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Geoepidemiologic variation in outcomes of primary sclerosing cholangitis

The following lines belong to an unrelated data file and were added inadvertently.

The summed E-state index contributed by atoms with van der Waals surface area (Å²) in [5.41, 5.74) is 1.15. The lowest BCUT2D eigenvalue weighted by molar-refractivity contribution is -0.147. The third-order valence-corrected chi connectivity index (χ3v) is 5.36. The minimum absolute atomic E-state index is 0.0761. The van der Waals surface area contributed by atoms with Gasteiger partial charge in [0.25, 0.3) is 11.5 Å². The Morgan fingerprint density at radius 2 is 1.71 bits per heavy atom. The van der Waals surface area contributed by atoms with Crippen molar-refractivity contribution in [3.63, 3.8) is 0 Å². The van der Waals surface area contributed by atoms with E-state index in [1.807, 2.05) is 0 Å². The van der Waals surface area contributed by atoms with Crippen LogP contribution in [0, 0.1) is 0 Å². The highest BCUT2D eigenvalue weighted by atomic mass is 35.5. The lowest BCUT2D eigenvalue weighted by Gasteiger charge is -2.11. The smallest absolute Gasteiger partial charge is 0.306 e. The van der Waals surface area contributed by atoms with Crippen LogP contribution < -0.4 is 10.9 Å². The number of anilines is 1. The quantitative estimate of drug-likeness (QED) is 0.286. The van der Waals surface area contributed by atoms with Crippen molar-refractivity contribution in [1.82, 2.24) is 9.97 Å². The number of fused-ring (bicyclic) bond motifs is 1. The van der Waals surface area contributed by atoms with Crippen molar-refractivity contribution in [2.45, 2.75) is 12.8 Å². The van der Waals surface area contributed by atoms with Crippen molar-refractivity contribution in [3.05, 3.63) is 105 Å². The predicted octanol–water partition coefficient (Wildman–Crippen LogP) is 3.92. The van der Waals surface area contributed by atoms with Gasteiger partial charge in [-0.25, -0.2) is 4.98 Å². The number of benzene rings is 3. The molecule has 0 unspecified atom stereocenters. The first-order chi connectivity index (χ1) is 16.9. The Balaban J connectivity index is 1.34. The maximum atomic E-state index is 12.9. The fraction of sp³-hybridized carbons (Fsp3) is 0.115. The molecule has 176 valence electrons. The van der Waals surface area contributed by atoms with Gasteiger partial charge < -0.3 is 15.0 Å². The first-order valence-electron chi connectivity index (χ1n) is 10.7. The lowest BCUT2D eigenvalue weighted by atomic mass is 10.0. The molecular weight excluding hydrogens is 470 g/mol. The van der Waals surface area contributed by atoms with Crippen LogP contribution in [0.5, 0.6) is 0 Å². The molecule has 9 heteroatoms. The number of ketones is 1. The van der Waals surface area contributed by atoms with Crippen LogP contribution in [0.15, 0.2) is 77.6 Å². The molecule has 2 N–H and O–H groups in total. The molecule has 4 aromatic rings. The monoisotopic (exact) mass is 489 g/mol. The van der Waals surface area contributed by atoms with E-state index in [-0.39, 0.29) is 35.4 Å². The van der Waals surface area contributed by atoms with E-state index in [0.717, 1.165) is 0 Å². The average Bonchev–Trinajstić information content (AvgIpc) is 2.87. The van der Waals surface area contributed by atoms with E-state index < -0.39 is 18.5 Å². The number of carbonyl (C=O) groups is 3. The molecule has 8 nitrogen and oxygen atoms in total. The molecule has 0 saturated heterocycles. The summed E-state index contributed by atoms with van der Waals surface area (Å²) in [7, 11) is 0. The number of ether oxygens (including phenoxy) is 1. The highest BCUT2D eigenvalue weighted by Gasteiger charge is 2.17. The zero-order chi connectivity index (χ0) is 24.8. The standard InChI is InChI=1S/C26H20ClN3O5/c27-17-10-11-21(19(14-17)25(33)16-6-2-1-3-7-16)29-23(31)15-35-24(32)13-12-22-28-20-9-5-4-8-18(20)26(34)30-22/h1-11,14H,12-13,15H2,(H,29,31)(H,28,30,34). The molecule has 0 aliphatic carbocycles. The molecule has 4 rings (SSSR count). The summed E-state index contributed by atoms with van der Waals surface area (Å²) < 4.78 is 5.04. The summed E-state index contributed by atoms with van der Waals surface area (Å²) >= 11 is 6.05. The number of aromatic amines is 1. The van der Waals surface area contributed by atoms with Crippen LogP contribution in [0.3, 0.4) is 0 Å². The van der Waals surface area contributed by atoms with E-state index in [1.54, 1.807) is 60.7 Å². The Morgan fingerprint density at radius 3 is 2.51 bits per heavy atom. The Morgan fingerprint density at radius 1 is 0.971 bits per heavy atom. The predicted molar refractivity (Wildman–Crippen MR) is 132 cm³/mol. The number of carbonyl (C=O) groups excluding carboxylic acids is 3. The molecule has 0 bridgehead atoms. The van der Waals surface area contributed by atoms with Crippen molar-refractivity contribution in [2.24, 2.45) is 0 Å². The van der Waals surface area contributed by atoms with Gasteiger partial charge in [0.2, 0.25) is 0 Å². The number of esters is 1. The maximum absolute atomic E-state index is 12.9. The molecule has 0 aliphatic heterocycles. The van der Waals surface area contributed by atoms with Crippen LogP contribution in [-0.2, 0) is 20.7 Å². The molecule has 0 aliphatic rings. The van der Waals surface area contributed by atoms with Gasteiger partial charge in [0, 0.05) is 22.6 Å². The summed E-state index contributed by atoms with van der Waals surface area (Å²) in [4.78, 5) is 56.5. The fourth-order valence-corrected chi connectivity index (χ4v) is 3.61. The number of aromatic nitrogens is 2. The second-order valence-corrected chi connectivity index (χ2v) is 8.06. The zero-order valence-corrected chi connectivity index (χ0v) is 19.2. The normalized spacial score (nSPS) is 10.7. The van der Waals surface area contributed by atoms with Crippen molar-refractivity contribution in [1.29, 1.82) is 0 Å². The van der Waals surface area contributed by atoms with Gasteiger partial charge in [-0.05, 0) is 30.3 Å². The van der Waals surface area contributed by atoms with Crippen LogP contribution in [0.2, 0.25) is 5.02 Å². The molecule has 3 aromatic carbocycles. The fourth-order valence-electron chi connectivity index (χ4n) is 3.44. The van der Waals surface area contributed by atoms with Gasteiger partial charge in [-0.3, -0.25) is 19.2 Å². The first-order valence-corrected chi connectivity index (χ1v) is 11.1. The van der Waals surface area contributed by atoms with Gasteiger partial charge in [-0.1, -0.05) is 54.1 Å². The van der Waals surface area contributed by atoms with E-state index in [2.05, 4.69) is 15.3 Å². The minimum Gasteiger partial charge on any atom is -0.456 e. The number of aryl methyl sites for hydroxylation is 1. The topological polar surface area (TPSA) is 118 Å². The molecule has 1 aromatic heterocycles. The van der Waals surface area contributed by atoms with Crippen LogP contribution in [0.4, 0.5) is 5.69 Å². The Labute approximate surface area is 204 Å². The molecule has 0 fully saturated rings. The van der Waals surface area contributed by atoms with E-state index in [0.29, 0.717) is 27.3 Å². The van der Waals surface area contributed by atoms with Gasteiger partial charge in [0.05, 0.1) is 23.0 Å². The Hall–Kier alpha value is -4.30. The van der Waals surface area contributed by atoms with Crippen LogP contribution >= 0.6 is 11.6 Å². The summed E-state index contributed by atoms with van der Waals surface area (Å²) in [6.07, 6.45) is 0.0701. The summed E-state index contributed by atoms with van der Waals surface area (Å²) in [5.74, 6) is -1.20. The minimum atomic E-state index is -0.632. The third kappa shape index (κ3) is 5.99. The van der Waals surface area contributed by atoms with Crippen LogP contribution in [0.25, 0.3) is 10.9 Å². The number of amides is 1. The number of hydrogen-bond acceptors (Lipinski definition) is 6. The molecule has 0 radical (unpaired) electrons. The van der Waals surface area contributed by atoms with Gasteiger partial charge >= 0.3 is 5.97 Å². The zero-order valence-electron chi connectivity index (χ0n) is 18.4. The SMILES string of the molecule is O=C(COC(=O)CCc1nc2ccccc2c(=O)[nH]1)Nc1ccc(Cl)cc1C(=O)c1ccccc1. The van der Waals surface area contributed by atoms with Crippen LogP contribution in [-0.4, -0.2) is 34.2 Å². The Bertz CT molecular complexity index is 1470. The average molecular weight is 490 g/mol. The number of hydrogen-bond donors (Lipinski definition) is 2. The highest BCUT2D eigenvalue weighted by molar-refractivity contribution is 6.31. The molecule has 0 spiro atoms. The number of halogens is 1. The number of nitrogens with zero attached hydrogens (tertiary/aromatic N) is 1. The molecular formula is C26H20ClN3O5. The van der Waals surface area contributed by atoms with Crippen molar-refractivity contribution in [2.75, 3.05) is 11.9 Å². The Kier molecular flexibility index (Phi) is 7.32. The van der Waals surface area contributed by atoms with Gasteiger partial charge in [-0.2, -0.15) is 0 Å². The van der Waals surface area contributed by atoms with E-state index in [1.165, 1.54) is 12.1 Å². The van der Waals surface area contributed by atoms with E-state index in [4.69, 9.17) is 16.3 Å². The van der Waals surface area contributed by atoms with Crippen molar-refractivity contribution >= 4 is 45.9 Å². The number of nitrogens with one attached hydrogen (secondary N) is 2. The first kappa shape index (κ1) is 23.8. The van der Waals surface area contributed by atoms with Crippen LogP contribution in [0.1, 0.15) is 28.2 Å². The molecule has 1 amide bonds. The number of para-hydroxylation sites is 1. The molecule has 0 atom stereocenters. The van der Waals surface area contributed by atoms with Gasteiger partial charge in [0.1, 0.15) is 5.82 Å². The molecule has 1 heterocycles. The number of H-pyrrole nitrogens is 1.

Primary sclerosing cholangitis (PSC) is a chronic, progressive, hepatobiliary disease characterized by inflammation and fibrosis of the intra- and extra-hepatic bile ducts. Its natural history is one that generally progresses towards cirrhosis, liver failure, cholangiocarcinoma, and ultimately disease-related death, with a median liver transplantation-free survival time of approximately 15-20 years. However, despite its lethal nature, PSC remains a heterogenous disease with significant variability in outcomes amongst different regions of the world. There are also many regions where the outcomes of PSC have not been studied, limiting the overall understanding of this disease worldwide. In this review, we present the geoepidemiologic variations in outcomes of PSC, with a focus on survival pre- and post-liver transplantation as well as the concurrence of inflammatory bowel disease and hepatobiliary neoplasia.

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